mr. zilla goes to town

Friday, September 24, 2004

inexpert expats

Thanks to a tip off from Tim Dunlop last night I ducked up the street after work to the Brookings Institution for a panel discussion on the Australian election.

I was a little disappointed with the panelling to begin with, I was hoping to hear some thoughts on the election back home filtered through American perceptions. To some degree the Brookings host Thomas Mann provided this element and I'll come back to this however three Australian panelists weren't much chop. It was only moderately interesting, but at least they were disagreeable.

Phil Coorey, a News Ltd correspondent out of New York put forward that the oz election was being fought on (hip pocket) domestic issues - the likelihood of increasing interest rates combined with high household debt exposure bringing economic management to the fore, but also health and education policies being key components of the debate. Walking out the door afterward though I regretted missing the chance to stir him up about Murdoch editorial policies pre/post Latham's declaration to bring the troops home by Xmas.

Rod Lyon, a strategic studies boffin over on a Fulbright, tended to wander in verbal circles, said that security issues haven't been as important in a generation as in 01/04, but didn't provide a convincing engagement with the election much beyond a smug announcement that he expected Howard to be returned, or counterargument to Coorey that much of the electorate are actually going to vote on the basis of security issues this time around.

"Doddering daiquiri diplomat" Alison Broinowski was perhaps the most entertaining speaker, if unwittingly, drawing occasional smirks from Coorey and beet-red flushing from Lyon. Unfortunately (and Tim D goes into some detail on this) she often also came across as less considered than the mere Murdoch hack and slightly shrill. I'm as lefty as the next person with enough brain cells to rub together to recognize the stinking pile of ideologically blinkered foreign policy incompetence we've been dropped in, but Broinowski had me flashing back to numerous undergrad polsci tutorials at ANU where you shrink into your seat at the ramblings sans reality of earnest campus lefties. Unalloyed praise for activist/journalist Margo Kingston doesn't sit too well with me either, nor did her somewhat preciously referring to the 43 signatories (including herself) being described as "the immortals" by some. For goodness sake.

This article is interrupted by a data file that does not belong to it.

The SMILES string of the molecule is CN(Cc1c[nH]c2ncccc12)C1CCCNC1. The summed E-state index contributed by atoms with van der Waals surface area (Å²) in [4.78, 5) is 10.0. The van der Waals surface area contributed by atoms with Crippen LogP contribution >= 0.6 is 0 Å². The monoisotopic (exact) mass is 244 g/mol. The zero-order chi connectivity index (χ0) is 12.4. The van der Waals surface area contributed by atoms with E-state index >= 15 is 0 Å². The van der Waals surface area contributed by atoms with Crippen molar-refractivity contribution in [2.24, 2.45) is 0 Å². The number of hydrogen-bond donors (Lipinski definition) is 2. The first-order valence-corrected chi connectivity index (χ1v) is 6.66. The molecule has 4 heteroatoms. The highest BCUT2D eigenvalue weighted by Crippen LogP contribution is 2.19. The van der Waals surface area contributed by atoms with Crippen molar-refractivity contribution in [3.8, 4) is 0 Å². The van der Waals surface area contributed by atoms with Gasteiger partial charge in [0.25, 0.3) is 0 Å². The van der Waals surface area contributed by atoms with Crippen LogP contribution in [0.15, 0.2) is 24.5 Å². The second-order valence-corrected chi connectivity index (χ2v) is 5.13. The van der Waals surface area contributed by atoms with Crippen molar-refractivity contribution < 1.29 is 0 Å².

Broinowski argued that Iraq and foreign policy were key elements within the campaign albeit indirectly, submerged within a general theme of the (non) trustworthiness of Howard. However if I recall the polling on the issue correctly, in the wake of Scrafton's revelations of conversations about unthrown children, the electorate didn't seem to care a great deal. Prosperity doesn't necessarily make the electorate post-materialist. I get the sense from the discussion and the papers online that Howard is certainly on the nose back home, I guess the question is whether the punters will hold theirs, or just blow them into ballot paper in lieu of a kleenex.
Rounding out, Brookings host Thomas Mann did well to provide the American perspective I was hoping to hear, sounding out to locate differences between Howard and Bush, for example the high-taxing man of steel and his tax cutting sheriff over here.

Also there was little disagreement that even if a Latham / Bush combination eventuated there would be no real damage to the Alliance relationship. Mann made the good observation that should Bush be returned, he needs to hold on to his few remaining friends around the world. I'd say, this situation might see Latham with a freer hand to withdraw the troops than were Kerry to be elected and need to show his ability to multilateralize the Iraq fracas.

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